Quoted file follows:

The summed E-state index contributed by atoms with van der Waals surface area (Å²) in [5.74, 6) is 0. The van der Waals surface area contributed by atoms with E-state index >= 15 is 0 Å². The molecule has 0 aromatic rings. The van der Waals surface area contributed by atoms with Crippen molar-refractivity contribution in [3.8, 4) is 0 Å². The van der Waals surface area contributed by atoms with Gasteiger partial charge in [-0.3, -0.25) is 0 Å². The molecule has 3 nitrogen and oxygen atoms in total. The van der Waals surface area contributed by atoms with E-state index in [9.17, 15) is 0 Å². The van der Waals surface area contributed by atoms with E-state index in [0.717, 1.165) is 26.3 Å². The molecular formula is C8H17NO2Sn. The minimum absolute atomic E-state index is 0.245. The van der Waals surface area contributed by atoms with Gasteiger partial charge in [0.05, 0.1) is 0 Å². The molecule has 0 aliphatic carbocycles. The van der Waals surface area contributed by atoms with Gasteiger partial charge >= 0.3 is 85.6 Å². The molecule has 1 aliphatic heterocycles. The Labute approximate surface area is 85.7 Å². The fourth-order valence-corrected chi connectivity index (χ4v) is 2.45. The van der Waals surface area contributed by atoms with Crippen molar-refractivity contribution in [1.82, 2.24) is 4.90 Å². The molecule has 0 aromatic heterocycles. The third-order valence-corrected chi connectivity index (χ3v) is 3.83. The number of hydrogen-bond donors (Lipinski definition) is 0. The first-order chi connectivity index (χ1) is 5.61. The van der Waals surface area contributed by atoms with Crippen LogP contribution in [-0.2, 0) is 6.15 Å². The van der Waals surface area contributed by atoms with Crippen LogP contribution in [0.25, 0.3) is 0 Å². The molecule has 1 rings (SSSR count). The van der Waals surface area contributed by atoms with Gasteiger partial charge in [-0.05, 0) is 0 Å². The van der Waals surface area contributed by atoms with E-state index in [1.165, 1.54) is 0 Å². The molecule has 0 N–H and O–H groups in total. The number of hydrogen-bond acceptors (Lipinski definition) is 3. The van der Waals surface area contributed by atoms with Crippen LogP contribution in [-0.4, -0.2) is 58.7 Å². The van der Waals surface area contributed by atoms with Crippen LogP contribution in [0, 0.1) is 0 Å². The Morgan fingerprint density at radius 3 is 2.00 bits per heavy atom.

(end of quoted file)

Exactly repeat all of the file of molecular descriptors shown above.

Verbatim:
The summed E-state index contributed by atoms with van der Waals surface area (Å²) in [5.74, 6) is 0. The van der Waals surface area contributed by atoms with E-state index >= 15 is 0 Å². The molecule has 0 aromatic rings. The van der Waals surface area contributed by atoms with Crippen molar-refractivity contribution in [3.8, 4) is 0 Å². The van der Waals surface area contributed by atoms with Gasteiger partial charge in [-0.3, -0.25) is 0 Å². The molecule has 3 nitrogen and oxygen atoms in total. The van der Waals surface area contributed by atoms with E-state index in [9.17, 15) is 0 Å². The van der Waals surface area contributed by atoms with E-state index in [0.717, 1.165) is 26.3 Å². The molecular formula is C8H17NO2Sn. The minimum absolute atomic E-state index is 0.245. The van der Waals surface area contributed by atoms with Gasteiger partial charge in [0.05, 0.1) is 0 Å². The molecule has 0 aliphatic carbocycles. The van der Waals surface area contributed by atoms with Gasteiger partial charge >= 0.3 is 85.6 Å². The molecule has 1 aliphatic heterocycles. The Labute approximate surface area is 85.7 Å². The fourth-order valence-corrected chi connectivity index (χ4v) is 2.45. The van der Waals surface area contributed by atoms with Crippen molar-refractivity contribution in [1.82, 2.24) is 4.90 Å². The molecule has 0 aromatic heterocycles. The third-order valence-corrected chi connectivity index (χ3v) is 3.83. The number of hydrogen-bond donors (Lipinski definition) is 0. The first-order chi connectivity index (χ1) is 5.61. The van der Waals surface area contributed by atoms with Crippen LogP contribution in [-0.2, 0) is 6.15 Å². The van der Waals surface area contributed by atoms with Crippen LogP contribution in [0.25, 0.3) is 0 Å². The molecule has 1 rings (SSSR count). The van der Waals surface area contributed by atoms with Gasteiger partial charge in [-0.05, 0) is 0 Å². The van der Waals surface area contributed by atoms with E-state index in [1.165, 1.54) is 0 Å². The molecule has 0 N–H and O–H groups in total. The number of hydrogen-bond acceptors (Lipinski definition) is 3. The van der Waals surface area contributed by atoms with Crippen LogP contribution in [-0.4, -0.2) is 58.7 Å². The van der Waals surface area contributed by atoms with Crippen LogP contribution in [0, 0.1) is 0 Å². The Morgan fingerprint density at radius 3 is 2.00 bits per heavy atom.